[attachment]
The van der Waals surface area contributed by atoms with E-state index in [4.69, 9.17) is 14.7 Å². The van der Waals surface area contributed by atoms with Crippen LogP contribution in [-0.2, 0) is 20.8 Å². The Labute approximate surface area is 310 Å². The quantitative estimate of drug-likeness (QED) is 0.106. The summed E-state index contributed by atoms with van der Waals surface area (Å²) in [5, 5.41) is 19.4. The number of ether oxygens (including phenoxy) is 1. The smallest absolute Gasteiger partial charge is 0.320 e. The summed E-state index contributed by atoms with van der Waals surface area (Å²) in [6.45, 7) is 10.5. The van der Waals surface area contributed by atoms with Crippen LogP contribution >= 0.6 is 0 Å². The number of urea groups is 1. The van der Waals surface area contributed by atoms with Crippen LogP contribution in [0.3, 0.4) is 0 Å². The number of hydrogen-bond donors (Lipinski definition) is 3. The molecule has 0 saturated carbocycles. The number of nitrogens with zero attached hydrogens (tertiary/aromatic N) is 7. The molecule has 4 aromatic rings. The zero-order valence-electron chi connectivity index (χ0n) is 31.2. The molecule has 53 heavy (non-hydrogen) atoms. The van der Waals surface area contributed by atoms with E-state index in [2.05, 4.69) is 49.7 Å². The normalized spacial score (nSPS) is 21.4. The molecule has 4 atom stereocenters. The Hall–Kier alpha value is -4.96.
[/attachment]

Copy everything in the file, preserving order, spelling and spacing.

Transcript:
The van der Waals surface area contributed by atoms with E-state index in [4.69, 9.17) is 14.7 Å². The van der Waals surface area contributed by atoms with Crippen LogP contribution in [-0.2, 0) is 20.8 Å². The Labute approximate surface area is 310 Å². The quantitative estimate of drug-likeness (QED) is 0.106. The summed E-state index contributed by atoms with van der Waals surface area (Å²) in [5, 5.41) is 19.4. The number of ether oxygens (including phenoxy) is 1. The smallest absolute Gasteiger partial charge is 0.320 e. The summed E-state index contributed by atoms with van der Waals surface area (Å²) in [6.45, 7) is 10.5. The van der Waals surface area contributed by atoms with Crippen LogP contribution >= 0.6 is 0 Å². The number of urea groups is 1. The van der Waals surface area contributed by atoms with Crippen LogP contribution in [0.3, 0.4) is 0 Å². The number of hydrogen-bond donors (Lipinski definition) is 3. The molecule has 0 saturated carbocycles. The number of nitrogens with zero attached hydrogens (tertiary/aromatic N) is 7. The molecule has 4 aromatic rings. The zero-order valence-electron chi connectivity index (χ0n) is 31.2. The molecule has 53 heavy (non-hydrogen) atoms. The van der Waals surface area contributed by atoms with E-state index in [2.05, 4.69) is 49.7 Å². The normalized spacial score (nSPS) is 21.4. The molecule has 4 atom stereocenters. The Hall–Kier alpha value is -4.96.